Club Drug, Prescription Drug, and Over-The-Counter Medication Abuse: Description, Diagnosis, and Intervention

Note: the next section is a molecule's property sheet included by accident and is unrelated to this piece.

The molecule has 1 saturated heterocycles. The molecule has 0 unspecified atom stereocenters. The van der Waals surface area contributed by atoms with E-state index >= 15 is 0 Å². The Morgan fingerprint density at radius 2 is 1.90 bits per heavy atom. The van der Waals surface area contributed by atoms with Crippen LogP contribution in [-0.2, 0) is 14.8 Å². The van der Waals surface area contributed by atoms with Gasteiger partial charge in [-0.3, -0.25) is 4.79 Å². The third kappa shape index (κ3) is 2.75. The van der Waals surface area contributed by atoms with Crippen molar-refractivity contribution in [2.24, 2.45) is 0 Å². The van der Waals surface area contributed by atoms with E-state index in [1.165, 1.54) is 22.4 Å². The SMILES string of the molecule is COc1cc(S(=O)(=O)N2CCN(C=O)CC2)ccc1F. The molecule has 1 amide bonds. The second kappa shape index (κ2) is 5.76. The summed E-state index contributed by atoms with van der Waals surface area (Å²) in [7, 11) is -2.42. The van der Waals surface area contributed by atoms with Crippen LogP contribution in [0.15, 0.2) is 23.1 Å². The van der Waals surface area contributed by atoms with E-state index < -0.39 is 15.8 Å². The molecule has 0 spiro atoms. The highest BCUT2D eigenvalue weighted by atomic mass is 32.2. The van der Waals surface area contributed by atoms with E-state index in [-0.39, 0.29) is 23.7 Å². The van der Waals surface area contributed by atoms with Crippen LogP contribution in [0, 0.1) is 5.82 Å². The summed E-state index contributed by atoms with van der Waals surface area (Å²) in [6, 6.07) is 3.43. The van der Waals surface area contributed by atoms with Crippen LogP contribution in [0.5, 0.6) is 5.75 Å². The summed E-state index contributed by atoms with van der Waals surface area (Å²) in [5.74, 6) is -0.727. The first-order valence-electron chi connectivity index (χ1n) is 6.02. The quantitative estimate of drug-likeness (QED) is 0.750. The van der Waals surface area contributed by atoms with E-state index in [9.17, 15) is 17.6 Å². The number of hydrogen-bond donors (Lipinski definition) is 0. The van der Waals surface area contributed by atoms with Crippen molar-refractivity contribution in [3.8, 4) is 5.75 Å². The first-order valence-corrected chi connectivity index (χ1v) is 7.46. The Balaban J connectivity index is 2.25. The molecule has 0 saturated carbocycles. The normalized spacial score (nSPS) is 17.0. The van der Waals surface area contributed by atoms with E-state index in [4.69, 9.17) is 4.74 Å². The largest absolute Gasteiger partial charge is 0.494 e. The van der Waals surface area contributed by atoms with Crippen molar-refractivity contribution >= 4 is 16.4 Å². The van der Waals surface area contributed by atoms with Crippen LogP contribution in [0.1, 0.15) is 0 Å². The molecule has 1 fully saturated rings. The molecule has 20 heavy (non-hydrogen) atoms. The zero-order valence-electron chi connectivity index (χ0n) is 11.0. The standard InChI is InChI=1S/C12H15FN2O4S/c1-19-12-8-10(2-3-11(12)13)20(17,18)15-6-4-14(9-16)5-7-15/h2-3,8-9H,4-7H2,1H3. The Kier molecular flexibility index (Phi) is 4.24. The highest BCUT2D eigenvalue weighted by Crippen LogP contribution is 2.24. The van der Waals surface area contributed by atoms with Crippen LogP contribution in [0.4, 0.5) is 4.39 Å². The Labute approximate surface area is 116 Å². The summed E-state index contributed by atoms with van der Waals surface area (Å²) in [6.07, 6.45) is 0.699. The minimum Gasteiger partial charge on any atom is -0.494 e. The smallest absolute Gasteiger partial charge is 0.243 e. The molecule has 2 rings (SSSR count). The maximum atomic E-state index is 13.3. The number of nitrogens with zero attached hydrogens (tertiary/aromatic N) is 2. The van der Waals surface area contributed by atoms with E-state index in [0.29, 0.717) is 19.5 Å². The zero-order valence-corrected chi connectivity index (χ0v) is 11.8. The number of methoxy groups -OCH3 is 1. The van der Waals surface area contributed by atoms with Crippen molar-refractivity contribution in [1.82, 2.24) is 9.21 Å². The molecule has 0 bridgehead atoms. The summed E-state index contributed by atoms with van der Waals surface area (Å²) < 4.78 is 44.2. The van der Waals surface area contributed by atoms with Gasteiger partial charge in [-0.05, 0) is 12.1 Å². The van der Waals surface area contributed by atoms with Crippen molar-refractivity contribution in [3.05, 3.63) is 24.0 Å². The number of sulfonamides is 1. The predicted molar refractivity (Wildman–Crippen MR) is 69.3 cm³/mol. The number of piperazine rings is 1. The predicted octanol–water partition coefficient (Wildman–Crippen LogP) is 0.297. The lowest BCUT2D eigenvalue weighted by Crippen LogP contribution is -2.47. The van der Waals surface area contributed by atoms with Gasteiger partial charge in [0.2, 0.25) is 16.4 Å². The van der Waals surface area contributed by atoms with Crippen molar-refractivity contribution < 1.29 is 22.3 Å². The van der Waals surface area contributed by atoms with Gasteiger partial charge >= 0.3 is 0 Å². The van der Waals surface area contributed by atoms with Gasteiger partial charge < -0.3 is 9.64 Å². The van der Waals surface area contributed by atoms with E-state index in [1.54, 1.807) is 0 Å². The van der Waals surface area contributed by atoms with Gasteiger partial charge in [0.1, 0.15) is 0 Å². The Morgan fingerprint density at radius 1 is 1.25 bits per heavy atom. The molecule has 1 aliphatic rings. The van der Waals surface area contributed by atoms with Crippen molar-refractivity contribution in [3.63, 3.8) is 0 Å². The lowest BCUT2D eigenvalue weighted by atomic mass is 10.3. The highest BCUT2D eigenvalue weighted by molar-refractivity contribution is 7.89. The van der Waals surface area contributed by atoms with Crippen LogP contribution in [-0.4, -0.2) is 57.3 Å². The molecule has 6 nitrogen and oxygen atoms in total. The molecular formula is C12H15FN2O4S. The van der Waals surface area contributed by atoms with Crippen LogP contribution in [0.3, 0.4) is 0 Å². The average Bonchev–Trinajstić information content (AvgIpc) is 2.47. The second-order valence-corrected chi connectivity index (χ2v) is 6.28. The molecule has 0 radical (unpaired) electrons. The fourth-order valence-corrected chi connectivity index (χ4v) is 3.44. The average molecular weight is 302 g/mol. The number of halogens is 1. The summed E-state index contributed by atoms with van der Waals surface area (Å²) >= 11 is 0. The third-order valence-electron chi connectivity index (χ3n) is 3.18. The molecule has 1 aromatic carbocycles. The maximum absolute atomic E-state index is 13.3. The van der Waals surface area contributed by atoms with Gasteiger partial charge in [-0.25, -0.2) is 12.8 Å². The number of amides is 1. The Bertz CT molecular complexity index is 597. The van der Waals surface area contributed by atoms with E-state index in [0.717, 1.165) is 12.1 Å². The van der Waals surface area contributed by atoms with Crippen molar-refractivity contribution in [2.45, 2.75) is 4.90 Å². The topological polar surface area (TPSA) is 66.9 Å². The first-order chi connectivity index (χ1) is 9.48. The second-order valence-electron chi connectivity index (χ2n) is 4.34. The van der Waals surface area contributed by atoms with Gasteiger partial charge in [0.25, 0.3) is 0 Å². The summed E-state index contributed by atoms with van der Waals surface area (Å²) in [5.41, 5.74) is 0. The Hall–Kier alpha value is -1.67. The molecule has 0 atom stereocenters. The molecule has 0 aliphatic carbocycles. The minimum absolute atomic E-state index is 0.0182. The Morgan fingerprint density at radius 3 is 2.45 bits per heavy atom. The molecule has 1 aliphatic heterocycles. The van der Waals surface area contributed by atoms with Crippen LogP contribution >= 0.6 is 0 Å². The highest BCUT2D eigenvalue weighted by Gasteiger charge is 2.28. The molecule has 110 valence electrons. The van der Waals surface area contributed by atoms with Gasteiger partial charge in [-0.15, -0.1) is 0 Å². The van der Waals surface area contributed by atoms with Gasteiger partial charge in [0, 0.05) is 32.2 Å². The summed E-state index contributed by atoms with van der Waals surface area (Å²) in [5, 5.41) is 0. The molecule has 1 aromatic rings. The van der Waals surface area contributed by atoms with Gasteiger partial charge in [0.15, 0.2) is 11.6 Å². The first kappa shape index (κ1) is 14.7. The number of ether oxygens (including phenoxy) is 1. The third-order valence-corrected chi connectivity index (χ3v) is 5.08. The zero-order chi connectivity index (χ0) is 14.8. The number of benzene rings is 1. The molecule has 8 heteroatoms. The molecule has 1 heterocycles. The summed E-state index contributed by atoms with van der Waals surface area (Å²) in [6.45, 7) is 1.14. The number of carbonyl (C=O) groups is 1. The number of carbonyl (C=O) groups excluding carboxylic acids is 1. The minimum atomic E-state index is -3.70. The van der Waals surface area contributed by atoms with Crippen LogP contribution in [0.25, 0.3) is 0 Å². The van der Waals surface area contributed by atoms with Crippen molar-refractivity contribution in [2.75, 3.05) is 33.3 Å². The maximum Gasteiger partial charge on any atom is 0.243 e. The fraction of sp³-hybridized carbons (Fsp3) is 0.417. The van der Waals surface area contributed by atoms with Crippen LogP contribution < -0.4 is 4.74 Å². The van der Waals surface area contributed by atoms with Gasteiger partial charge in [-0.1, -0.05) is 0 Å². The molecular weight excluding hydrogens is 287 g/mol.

Abuse of club drugs, prescription medicines, and over-the-counter (OTC) medications is a growing problem among adolescents and young adults. The use of so-called club drugs became popular during the 1990's. The latest trend in drug abuse by adolescents is "pharming" that is, the nonmedical use of prescription and OTC cough and cold medicines. The steady growth in pharming since 2002 contrasts with the decline seen in the rate of use of any illicit drug. Currently, only alcohol, tobacco, and cannabis have higher rates of use by adolescents than prescription drugs. Pharming is associated with an increased risk of polysubstance abuse with alcohol and other drugs, which can cause additional morbidity and potential substance use disorders. In this chapter I address the abuse of club drugs, prescription medications, and OTC medications. The following drugs and associated treatment-related issues are reviewed: MDMA (3,4-methylenedioxymethamphetamine), commonly known as "ecstasy"; GHB (gamma-hydroxybutyrate); ketamine; methamphetamine; LSD (lysergic acid diethylamide); opiates such as hydrocodone; benzodiazepines; and dextromethorphan (d-3-methoxy-N-methylmorphinan), which is an active ingredient in cough suppressants and cold medicines.